Essay, Research Paper: Dieting And Weight


Free Psychology research papers were donated by our members/visitors and are presented free of charge for informational use only. The essay or term paper you are seeing on this page was not produced by our company and should not be considered a sample of our research/writing service. We are neither affiliated with the author of this essay nor responsible for its content. If you need high quality, fresh and competent research / writing done on the subject of Psychology, use the professional writing service offered by our company.

People are, as the expression goes, what they eat. After all, the muscles in a
person’s body, and the blood flowing through their veins, are all supplied by
the food that he or she consumes. Understandably, these foods would also have an
effect on the way the brain functions. The foods we eat have measurable effects
on the body’s performance, they may prove to have an even more critical
influence on how the brain handles its tasks. The idea that the right foods, or
the natural neurochemicals they contain, can enhance mental capabilities such as
by defusing stress. (Blun 2) In the 1970’s, Dr. Richard Wurtman of MIT and his
graduate student, John Ferstrom, discovered that the nutrient composition of a
meal affects the brain’s neurotransmitters, substances that control nerve
impulses. They also found in rats, that the neurotransmitters dopamine and
serotonin had great involvement with food intake. Dr. Wurtman’s wife, Judith,
later found that the carbohydrate content of a meal might influence dopamine and
serotonin synthesis. Dopamine is related with alertness; it is used for fast
reflexes, “mental energy,” and to assist in problem solving. Serotonin helps
a person deal with stress. “When the brain uses serotonin, feelings of stress
and anxiety are replaced by a sense of tranquillity, often to the extent of
somnolence.”(Trankina 2) Serotonin is a composite of tryptophan, an amino acid
that is found in food. The most simplistic way to obtain tryptophan is by
consuming a high-carbohydrate meal, and avoiding foods containing protein and
fat. (1-3) People in general are better able to cope with stress when their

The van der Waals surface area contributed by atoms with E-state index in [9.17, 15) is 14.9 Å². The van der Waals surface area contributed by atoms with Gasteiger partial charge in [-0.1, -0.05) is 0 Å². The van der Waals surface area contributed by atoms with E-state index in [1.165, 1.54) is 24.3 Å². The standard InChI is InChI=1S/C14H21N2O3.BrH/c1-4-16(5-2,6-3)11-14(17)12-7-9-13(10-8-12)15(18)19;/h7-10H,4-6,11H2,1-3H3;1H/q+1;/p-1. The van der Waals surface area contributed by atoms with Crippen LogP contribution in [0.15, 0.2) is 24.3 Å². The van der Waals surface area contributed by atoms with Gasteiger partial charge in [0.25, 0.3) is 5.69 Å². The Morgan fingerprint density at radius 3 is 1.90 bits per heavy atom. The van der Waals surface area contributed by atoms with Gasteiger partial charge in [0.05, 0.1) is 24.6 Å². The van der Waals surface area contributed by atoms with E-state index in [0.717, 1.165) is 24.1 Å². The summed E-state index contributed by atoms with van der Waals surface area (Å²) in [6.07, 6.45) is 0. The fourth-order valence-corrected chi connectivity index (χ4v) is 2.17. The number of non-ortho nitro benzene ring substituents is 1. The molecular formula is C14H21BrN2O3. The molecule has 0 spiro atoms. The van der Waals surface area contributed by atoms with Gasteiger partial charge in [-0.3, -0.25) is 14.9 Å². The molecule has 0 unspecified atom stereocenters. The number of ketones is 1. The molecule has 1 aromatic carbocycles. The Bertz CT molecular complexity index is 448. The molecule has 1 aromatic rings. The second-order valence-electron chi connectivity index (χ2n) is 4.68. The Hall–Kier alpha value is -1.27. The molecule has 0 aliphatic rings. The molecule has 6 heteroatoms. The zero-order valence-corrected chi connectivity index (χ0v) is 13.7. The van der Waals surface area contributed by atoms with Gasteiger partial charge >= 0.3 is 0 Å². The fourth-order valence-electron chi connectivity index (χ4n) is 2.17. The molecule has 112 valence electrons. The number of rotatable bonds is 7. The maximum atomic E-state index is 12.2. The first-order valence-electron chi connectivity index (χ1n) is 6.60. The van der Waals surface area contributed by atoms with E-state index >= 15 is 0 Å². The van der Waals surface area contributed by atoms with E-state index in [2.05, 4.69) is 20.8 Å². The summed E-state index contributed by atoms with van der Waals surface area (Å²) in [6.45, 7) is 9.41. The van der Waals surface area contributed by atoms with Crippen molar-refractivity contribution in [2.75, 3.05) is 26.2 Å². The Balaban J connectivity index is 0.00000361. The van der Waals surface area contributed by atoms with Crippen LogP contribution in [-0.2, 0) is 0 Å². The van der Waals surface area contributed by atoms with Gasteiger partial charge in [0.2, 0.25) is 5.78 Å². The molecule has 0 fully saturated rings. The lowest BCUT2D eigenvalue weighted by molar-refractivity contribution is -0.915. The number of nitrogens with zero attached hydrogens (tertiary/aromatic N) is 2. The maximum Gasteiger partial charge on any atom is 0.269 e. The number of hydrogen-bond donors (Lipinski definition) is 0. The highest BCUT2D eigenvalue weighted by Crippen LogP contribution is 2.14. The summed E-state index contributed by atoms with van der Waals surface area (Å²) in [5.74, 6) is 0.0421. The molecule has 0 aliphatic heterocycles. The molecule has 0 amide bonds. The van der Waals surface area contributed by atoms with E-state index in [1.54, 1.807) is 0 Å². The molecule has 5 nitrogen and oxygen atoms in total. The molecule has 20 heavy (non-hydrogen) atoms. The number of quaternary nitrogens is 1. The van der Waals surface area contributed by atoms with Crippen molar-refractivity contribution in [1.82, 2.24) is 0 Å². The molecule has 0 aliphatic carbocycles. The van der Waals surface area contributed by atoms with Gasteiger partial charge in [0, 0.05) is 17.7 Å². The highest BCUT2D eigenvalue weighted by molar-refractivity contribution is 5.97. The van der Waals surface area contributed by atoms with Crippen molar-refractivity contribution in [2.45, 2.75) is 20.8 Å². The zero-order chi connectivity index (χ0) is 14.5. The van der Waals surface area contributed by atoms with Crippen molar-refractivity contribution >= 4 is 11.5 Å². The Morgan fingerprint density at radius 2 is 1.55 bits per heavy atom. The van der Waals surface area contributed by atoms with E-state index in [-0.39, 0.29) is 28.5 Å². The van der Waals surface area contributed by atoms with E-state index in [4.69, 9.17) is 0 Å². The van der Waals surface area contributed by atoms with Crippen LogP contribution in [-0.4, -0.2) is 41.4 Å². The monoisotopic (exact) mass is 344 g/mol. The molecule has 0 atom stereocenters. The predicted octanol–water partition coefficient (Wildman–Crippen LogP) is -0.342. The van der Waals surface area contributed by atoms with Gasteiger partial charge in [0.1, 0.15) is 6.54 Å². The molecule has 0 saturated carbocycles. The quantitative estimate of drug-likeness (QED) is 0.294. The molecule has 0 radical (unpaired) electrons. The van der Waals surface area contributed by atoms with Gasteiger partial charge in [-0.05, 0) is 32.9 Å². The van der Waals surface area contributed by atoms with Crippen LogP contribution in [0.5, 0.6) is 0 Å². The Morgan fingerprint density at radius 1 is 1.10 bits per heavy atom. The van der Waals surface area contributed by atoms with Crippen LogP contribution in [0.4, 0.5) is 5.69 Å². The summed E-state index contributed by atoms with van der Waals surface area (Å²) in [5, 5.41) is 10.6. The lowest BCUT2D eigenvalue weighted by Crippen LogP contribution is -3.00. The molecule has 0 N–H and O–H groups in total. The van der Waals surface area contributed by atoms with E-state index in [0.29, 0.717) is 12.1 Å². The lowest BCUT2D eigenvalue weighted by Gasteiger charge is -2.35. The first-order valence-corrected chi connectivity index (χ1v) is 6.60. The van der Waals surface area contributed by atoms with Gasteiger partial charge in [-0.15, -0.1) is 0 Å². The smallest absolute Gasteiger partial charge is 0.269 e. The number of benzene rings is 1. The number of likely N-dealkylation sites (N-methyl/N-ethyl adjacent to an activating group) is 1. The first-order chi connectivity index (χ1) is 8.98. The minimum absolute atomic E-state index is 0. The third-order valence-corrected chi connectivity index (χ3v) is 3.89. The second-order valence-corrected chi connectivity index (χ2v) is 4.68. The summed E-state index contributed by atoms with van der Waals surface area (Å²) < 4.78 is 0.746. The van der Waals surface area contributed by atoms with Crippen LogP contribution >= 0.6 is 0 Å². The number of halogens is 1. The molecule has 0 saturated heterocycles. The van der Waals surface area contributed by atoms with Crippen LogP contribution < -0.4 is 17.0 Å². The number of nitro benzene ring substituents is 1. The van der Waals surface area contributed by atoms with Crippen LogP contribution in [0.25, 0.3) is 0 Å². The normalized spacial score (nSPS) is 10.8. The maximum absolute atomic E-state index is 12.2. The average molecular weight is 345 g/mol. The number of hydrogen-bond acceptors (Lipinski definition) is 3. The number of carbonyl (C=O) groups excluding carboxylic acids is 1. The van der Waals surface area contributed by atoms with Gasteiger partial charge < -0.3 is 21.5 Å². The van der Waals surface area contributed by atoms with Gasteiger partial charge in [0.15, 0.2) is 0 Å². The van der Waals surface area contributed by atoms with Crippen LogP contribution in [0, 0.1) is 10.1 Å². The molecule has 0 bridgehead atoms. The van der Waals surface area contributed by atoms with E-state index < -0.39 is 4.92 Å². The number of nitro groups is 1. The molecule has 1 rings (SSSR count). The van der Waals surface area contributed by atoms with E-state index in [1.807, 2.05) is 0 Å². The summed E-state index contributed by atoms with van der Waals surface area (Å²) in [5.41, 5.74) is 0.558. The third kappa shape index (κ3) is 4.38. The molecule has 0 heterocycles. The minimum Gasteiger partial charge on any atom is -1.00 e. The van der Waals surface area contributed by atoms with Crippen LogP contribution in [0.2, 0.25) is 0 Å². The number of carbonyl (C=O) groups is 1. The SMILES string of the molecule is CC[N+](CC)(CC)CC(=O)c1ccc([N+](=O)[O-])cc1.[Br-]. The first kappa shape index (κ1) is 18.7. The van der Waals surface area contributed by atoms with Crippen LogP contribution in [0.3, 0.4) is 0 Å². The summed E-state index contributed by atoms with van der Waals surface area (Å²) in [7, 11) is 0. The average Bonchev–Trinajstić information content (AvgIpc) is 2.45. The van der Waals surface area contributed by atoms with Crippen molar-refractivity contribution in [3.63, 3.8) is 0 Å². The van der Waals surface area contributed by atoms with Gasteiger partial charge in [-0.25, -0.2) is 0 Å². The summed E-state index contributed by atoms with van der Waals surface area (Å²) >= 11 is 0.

diets are high in complex carbohydrates. Many people misconstrue helpful,
complex carbohydrates with sugary, refined carbohydrates. Refined carbohydrates
are contained in foods such as white breads, sugar coated cereals, white rice,
and other flour-based carbohydrates; these foods are not unhealthy, but they do
lack fiber. Even “enriched” versions of these types of food are not as
healthy, and stress suppressing as the complex carbohydrates. Complex
carbohydrates are related to whole-grain breads, potatoes, brown rice, corn
tortillas, pasta, and other grain-based foods. “It becomes understandable why
Italians are generally not stressed out.”(3) These types of foods are brimming
with “energy-boosting, feel-good carbohydrates.” (Blun 3) A simple way to
differentiate the two is by placing each in water, because the refined
carbohydrate is high in sugar it will dissolve rapidly. This method works the
same in a human body; the refined carbohydrate will break down much faster,
which also means the food will stay inside the body for a shorter period. Due to
the fact that complex carbohydrates are high in starches, these types of foods
take longer to be broken down, allowing them to stay inside the digestive system
and blood stream for longer periods. This slow digestion also keeps blood sugar
level and the brain energy high for long periods. Another misconception about
carbohydrates is the fat content and the amount of weight gained when these
types of foods are consumed; this is, in fact, a misconception. “Despite
carbohydrates’ undeserved reputation as being fattening, carbohydrates provide
only four calories per gram.” (Edelson 71) Only when these foods are added to
other substances, such as oil when being fried to make breading on certain types
of food, or eaten in large quantities that the body can not readily use, do they
get stored in the body as fat. Overeating usually is not a problem with
carbohydrates due to the fact that they tend to be filling, so only small
amounts may be eaten in a sitting. In addition, serotonins found in
carbohydrates have been proven to suppress appetites. Dr. Judith Wurtman of MIT
found that most fruits and vegetable have no effect on the amount of stress a
person might obtain when consumed. She categorizes these types of food as
“stress neutrals.”(Matson 1) The reason these foods do not provide stress
relief is that they do not produce dopamine or serotonin the way starchy,
complex carbohydrates do. These “stress neutrals” are more useful in the
morning because serotonin levels are naturally higher when a person wakes up.
“Breakfast is not designed to relieve stress; the goal is to nourish the
body.”(1) Carbohydrates are usually not needed for breakfast when these
serotonin levels are intense, so Wurtman suggests consuming a grapefruit or
banana. (1-2) Although these fruits and vegetables do not reduce stress, they do
provide the body with nutrients. Nutrients from vegetables and fruit are needed